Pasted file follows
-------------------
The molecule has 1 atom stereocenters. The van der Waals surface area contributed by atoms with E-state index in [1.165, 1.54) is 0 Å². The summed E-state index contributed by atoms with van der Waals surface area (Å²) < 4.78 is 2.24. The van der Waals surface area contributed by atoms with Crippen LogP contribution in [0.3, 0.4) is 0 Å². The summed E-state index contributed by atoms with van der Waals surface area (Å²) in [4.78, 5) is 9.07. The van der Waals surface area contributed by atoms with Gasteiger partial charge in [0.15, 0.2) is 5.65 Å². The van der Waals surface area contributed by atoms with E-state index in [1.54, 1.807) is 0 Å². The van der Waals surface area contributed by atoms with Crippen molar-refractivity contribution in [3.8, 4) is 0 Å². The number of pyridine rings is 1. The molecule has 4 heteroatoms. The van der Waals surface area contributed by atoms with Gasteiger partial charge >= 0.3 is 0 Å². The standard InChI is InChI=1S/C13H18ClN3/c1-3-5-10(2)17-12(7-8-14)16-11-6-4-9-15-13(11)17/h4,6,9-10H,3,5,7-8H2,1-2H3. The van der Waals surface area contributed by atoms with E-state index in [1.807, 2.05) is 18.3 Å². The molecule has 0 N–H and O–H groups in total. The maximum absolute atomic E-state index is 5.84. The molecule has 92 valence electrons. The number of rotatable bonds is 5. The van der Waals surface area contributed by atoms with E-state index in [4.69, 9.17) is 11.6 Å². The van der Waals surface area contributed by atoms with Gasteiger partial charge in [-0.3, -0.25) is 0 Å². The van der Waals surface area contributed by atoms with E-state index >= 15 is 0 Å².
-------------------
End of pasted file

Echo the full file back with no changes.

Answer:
The molecule has 1 atom stereocenters. The van der Waals surface area contributed by atoms with E-state index in [1.165, 1.54) is 0 Å². The summed E-state index contributed by atoms with van der Waals surface area (Å²) < 4.78 is 2.24. The van der Waals surface area contributed by atoms with Crippen LogP contribution in [0.3, 0.4) is 0 Å². The summed E-state index contributed by atoms with van der Waals surface area (Å²) in [4.78, 5) is 9.07. The van der Waals surface area contributed by atoms with Gasteiger partial charge in [0.15, 0.2) is 5.65 Å². The van der Waals surface area contributed by atoms with E-state index in [1.54, 1.807) is 0 Å². The van der Waals surface area contributed by atoms with Crippen molar-refractivity contribution in [3.8, 4) is 0 Å². The number of pyridine rings is 1. The molecule has 4 heteroatoms. The van der Waals surface area contributed by atoms with Gasteiger partial charge >= 0.3 is 0 Å². The standard InChI is InChI=1S/C13H18ClN3/c1-3-5-10(2)17-12(7-8-14)16-11-6-4-9-15-13(11)17/h4,6,9-10H,3,5,7-8H2,1-2H3. The van der Waals surface area contributed by atoms with E-state index in [1.807, 2.05) is 18.3 Å². The molecule has 0 N–H and O–H groups in total. The maximum absolute atomic E-state index is 5.84. The molecule has 92 valence electrons. The number of rotatable bonds is 5. The van der Waals surface area contributed by atoms with E-state index in [4.69, 9.17) is 11.6 Å². The van der Waals surface area contributed by atoms with Gasteiger partial charge in [-0.3, -0.25) is 0 Å². The van der Waals surface area contributed by atoms with E-state index >= 15 is 0 Å².